Legal protection against destitution in the UK: the case for a right to a subsistence minimum

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In a 2003 Supreme Court judgment, Lord Hoffmann argued that in the absence of a guaranteed minimum standard of living, many other rights are reduced to ‘a mockery.’ Given recent research that defined 2.4 million UK residents as experiencing destitution in 2019, it is necessary to consider whether a social floor can be said to exist in law and what its absence or current weakness says about the standard of human rights protection in the UK. The common law, social rights treaties and the European Convention on Human Rights can each play a role in identifying a minimum standard of living, but with variable degrees of precision, generosity and enforceability – and always subject to the ability of the sovereign legislature to set its own social floor, including one that can render people destitute. With an analysis of the case law revealing clear weaknesses in protection against destitution, the authors argue that a specific statutory duty is required to address this failure of rights protection.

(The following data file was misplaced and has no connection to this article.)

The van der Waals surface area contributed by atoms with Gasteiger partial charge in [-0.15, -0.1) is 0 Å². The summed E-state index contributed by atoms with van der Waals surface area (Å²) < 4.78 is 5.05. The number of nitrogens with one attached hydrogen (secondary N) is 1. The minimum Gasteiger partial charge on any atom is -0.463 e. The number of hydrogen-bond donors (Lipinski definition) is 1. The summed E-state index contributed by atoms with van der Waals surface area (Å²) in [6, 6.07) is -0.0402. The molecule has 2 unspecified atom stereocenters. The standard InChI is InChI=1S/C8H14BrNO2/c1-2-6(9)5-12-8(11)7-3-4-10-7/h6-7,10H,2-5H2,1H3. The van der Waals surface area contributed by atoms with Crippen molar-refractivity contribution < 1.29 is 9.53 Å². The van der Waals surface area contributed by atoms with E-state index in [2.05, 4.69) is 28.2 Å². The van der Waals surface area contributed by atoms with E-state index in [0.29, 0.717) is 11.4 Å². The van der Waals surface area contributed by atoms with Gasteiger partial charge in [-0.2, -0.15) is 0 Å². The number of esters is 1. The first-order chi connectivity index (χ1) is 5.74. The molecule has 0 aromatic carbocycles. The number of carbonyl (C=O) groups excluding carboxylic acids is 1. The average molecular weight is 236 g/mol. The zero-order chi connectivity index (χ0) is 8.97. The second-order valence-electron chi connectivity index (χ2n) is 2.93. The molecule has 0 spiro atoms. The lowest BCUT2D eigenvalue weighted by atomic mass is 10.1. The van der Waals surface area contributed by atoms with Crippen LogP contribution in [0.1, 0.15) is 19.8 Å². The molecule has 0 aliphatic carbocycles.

Original languageEnglish
JournalThe Modern Law Review
Publication statusAccepted/In press - 19 Jul 2022


  • Destitution
  • social rights
  • human rights
  • poverty
  • inhuman and degrading treatment
  • family life
  • European Convention on Human Rights
  • European Social Charter
  • law of humanity
  • welfare state
  • social security
  • social assistance
  • Social Protection
  • social welfare
  • extreme poverty
  • Asylum seekers
  • asylum support
  • hardship


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